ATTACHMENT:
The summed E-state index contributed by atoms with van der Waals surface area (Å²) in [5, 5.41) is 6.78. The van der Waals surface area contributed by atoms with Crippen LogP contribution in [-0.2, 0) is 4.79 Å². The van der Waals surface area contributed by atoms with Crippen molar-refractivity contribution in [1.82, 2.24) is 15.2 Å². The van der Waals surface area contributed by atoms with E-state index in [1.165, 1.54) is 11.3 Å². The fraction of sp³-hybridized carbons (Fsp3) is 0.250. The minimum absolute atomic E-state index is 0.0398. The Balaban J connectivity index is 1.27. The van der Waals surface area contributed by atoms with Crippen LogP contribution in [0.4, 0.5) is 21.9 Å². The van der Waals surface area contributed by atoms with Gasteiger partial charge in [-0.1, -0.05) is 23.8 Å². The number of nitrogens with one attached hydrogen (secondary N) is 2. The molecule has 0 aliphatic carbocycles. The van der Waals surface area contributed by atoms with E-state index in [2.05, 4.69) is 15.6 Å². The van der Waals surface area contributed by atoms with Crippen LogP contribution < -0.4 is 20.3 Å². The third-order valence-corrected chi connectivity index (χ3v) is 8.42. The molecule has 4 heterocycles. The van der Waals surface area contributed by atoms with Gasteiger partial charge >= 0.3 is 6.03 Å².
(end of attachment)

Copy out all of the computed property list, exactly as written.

The summed E-state index contributed by atoms with van der Waals surface area (Å²) in [5, 5.41) is 6.78. The van der Waals surface area contributed by atoms with Crippen LogP contribution in [-0.2, 0) is 4.79 Å². The van der Waals surface area contributed by atoms with Crippen molar-refractivity contribution in [1.82, 2.24) is 15.2 Å². The van der Waals surface area contributed by atoms with E-state index in [1.165, 1.54) is 11.3 Å². The fraction of sp³-hybridized carbons (Fsp3) is 0.250. The minimum absolute atomic E-state index is 0.0398. The Balaban J connectivity index is 1.27. The van der Waals surface area contributed by atoms with Crippen LogP contribution in [0.4, 0.5) is 21.9 Å². The van der Waals surface area contributed by atoms with Gasteiger partial charge in [-0.1, -0.05) is 23.8 Å². The number of nitrogens with one attached hydrogen (secondary N) is 2. The molecule has 0 aliphatic carbocycles. The van der Waals surface area contributed by atoms with E-state index in [2.05, 4.69) is 15.6 Å². The van der Waals surface area contributed by atoms with Crippen LogP contribution < -0.4 is 20.3 Å². The third-order valence-corrected chi connectivity index (χ3v) is 8.42. The molecule has 4 heterocycles. The van der Waals surface area contributed by atoms with Gasteiger partial charge >= 0.3 is 6.03 Å².